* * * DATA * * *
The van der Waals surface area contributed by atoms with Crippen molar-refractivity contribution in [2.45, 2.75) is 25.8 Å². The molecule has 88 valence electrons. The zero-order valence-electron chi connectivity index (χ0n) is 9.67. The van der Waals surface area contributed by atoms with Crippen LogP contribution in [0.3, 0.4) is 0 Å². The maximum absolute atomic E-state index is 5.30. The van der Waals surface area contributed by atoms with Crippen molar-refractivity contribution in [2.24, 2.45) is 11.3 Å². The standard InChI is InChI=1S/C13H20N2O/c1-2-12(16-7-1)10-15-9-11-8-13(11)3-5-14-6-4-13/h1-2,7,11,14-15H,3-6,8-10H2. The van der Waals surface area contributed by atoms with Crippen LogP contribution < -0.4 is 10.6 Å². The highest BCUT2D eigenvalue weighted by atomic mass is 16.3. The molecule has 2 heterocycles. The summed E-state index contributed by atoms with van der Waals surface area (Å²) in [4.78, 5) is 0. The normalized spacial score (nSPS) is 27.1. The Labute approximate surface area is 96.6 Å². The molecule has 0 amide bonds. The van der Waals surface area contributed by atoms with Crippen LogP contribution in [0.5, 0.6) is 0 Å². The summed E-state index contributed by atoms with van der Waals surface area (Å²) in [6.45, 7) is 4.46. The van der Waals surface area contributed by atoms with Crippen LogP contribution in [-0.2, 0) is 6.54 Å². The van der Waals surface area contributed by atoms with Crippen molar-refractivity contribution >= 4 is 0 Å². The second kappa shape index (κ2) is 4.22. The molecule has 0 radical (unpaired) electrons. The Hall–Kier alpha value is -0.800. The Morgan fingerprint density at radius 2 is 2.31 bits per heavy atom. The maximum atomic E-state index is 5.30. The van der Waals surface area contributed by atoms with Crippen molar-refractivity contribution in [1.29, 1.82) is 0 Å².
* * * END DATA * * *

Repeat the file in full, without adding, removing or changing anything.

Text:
The van der Waals surface area contributed by atoms with Crippen molar-refractivity contribution in [2.45, 2.75) is 25.8 Å². The molecule has 88 valence electrons. The zero-order valence-electron chi connectivity index (χ0n) is 9.67. The van der Waals surface area contributed by atoms with Crippen LogP contribution in [0.3, 0.4) is 0 Å². The maximum absolute atomic E-state index is 5.30. The van der Waals surface area contributed by atoms with Crippen molar-refractivity contribution in [2.24, 2.45) is 11.3 Å². The standard InChI is InChI=1S/C13H20N2O/c1-2-12(16-7-1)10-15-9-11-8-13(11)3-5-14-6-4-13/h1-2,7,11,14-15H,3-6,8-10H2. The van der Waals surface area contributed by atoms with Crippen LogP contribution < -0.4 is 10.6 Å². The highest BCUT2D eigenvalue weighted by atomic mass is 16.3. The molecule has 2 heterocycles. The summed E-state index contributed by atoms with van der Waals surface area (Å²) in [4.78, 5) is 0. The normalized spacial score (nSPS) is 27.1. The Labute approximate surface area is 96.6 Å². The molecule has 0 amide bonds. The van der Waals surface area contributed by atoms with Crippen LogP contribution in [0.5, 0.6) is 0 Å². The summed E-state index contributed by atoms with van der Waals surface area (Å²) in [6.45, 7) is 4.46. The van der Waals surface area contributed by atoms with Crippen LogP contribution in [-0.2, 0) is 6.54 Å². The van der Waals surface area contributed by atoms with Crippen molar-refractivity contribution >= 4 is 0 Å². The second kappa shape index (κ2) is 4.22. The molecule has 0 radical (unpaired) electrons. The Hall–Kier alpha value is -0.800. The Morgan fingerprint density at radius 2 is 2.31 bits per heavy atom. The maximum atomic E-state index is 5.30. The van der Waals surface area contributed by atoms with Crippen molar-refractivity contribution in [1.29, 1.82) is 0 Å².